A rare and delightful moment while roving around a secondhand bookshop in Dublin had me stumbling across a true (personal) literary treasure. It was during the brief period in the summer when travel between Italy and Ireland was permitted and I’d nipped home for my annual dose of Irishness. Not on the lookout for anything in particular, my eyes passed mindlessly over the shelves before an unexpected title peeped out: The Irish Signorina (1984) by Julia O’Faolain. “Well, that’s what I am!” I said to myself. Or rather, what I was, for then I began to ponder when one departs signorina territory before entering that of a signora.
This slender novel by Julia O’Faolain, daughter of short story stalwart Seán O’Faoláin and children’s writer Eileen, was now poised between my palms and I had to stop myself from running to the counter to make sure it fell into no-one else’s possession. With gossip galore and brimming with wonderfully honest observations, the plot revolves around a young Irish woman, Anne Ryan, who sets out in the footsteps of her mother, who left Irish soil before her in search of excitement in Mediterranean climes. Taking the role of companion to an elderly member of the Cavalcanti family, the Marchesa Niccolosa, both she and her son Guido play a prominent role in the plot. The text at times alarms, horrifies, intrigues and amuses, spiraling into several unpleasant truths, both for the characters and for the reader. However, the book’s merits outweigh any of its more nefarious elements. The prose is peppered with pleasurable moments of people-watching while seated at well-known Florentine cafés and snapshots of the riveting history of the centuries-old Cavalcanti clan, nestled within the story.
“He had been arranging some framed photographs on a side table and given prominence to a signed one from the former King of Italy, Umberto.”
Other nostalgic looks at life in Florence are particularly pleasing, as we identify with Anne’s Stendhal syndrome on visiting the Uffizi Gallery.
“Here under a perfecting glaze, was a distillation of Tuscany so vivid that when she came out of the gallery her sense of art and actuality had fused into a radiant banderol which seemed both to enwrap and ripple through her mind.”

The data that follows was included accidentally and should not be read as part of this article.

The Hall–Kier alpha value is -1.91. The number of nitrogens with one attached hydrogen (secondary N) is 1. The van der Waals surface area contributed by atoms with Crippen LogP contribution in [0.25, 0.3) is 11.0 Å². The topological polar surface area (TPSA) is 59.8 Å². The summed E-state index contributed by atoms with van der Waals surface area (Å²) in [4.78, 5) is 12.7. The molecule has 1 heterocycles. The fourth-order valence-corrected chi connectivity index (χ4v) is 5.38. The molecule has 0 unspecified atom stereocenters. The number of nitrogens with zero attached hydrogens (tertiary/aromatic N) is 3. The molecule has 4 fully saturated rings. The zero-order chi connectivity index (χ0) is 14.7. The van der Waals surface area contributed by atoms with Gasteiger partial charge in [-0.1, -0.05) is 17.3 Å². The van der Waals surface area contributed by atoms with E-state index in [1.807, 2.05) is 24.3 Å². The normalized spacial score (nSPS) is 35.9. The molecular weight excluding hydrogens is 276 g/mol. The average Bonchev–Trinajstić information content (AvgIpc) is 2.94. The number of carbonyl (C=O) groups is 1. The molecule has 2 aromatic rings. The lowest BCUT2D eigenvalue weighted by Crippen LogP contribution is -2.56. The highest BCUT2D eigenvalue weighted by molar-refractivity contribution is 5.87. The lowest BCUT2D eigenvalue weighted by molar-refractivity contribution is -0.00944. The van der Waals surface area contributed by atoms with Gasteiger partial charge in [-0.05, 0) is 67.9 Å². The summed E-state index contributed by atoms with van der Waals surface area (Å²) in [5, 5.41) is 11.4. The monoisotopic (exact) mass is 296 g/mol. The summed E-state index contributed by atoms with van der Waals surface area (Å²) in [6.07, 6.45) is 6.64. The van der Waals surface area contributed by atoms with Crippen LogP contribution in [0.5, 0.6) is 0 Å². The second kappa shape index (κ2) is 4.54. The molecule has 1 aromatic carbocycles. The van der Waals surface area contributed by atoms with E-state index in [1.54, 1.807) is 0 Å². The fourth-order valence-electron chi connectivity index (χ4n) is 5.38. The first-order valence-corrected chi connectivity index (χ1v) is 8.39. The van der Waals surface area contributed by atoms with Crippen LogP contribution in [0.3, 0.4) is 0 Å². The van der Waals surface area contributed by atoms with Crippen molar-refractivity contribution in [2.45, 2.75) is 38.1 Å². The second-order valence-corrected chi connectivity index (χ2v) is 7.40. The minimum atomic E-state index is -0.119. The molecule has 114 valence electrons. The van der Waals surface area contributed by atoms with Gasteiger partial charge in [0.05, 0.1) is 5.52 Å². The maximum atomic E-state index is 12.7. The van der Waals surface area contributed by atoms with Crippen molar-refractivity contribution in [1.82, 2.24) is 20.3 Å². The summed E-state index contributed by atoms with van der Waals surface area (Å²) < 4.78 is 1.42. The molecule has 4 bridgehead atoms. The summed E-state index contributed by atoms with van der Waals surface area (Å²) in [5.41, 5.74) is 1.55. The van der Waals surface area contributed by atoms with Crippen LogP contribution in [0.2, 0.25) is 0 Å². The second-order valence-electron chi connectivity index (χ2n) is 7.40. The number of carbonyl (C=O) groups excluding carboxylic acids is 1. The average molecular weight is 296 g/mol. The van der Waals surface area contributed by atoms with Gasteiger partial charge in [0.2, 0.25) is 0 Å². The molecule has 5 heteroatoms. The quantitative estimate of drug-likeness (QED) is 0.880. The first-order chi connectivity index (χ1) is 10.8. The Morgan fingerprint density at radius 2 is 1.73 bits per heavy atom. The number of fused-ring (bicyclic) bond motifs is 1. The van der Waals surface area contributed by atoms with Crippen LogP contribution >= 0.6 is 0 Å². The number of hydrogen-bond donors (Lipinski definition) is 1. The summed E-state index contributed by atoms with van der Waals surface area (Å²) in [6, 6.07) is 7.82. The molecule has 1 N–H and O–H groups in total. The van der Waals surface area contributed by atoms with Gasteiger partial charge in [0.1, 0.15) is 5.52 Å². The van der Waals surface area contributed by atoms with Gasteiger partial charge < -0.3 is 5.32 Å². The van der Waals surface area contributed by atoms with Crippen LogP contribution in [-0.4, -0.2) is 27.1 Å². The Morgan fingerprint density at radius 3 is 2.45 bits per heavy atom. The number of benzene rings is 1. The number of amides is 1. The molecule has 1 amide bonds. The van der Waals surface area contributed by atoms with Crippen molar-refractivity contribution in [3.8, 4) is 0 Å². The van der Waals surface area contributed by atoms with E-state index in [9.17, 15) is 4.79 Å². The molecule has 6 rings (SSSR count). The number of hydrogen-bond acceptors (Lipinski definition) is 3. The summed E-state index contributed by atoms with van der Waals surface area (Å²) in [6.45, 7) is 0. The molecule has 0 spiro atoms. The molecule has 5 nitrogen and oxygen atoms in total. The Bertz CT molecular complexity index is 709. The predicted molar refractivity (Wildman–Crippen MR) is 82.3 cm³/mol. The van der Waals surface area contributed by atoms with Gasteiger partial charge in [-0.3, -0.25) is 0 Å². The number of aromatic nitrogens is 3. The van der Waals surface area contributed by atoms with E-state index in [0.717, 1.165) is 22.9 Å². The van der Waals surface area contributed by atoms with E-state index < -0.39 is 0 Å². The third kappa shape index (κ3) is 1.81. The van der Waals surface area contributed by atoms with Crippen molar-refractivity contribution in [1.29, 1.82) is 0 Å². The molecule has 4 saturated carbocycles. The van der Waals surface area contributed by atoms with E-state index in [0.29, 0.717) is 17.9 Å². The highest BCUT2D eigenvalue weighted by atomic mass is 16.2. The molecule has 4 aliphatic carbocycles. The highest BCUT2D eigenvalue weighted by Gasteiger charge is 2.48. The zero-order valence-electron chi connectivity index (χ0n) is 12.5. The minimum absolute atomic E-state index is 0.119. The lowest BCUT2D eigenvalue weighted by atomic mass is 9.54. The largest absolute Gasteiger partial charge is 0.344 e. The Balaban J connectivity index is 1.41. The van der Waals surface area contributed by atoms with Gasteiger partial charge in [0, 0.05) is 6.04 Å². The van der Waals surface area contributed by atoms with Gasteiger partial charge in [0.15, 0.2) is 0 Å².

O’Faolain’s style can be ever so slightly scathing, but always rife with a gratifying irony. Her commentary on an elderly craftsman leaves the reader caught between being appalled and amused.
“His shop front was small and he himself looked like a gnome fresh-hatched from one of Hieronymus Bosch’s eggs.”
Many of these observations and characters openly came from O’Faolain’s own time here as she was herself an Irish signorina in Florence in the late 1950s and ‘60s. Her autobiography Trespassers (2013) delves into the memories of when she lived in a flat on the lungarno Vespucci and was married to the American historian Lauro Martines in the local parish church. A recognized authority on the Italian Renaissance, he was working at the Florence State Archives at this time before they then spent several years in a peripatetic lifestyle. Following the publication of his book titled The Social World of the Florentine Humanists, they returned to Florence where he became a fellow at I Tatti. During this period, they lived in via San Niccolò, where O’Faolain wrote short stories, translated from Italian, as well as taught at the Scuola Interpreti. They entered into social circles with renowned Florentine figures such as Harold Acton, Violet Trefusis, Lucien Teissier and Count Neri Capponi, with glittering tales of drama and political discord recounted in her autobiography. They left Florence mere months before the tragic flood in 1966 and O’Faolain, from their new home in California, translated the speech given by the then mayor of Florence, Piero Bargellini, on his visit to the States to thank American donors for their generosity, which helped repair the damage.
A Booker Prize nomination for O’Faolain’s best-known novel No Country for Young Men and her articles in The New Yorker and Vogue are testament to her devoted readership, spotlighted in literary circles once more given the author’s recent passing on October 27 this year. Not for the easily shocked, O’Faolain’s fiction and autobiography openly tackle issues often left unsaid, but it’s her dazzling wit, remarkable intelligence and refreshing openness that make her a writer worth reading.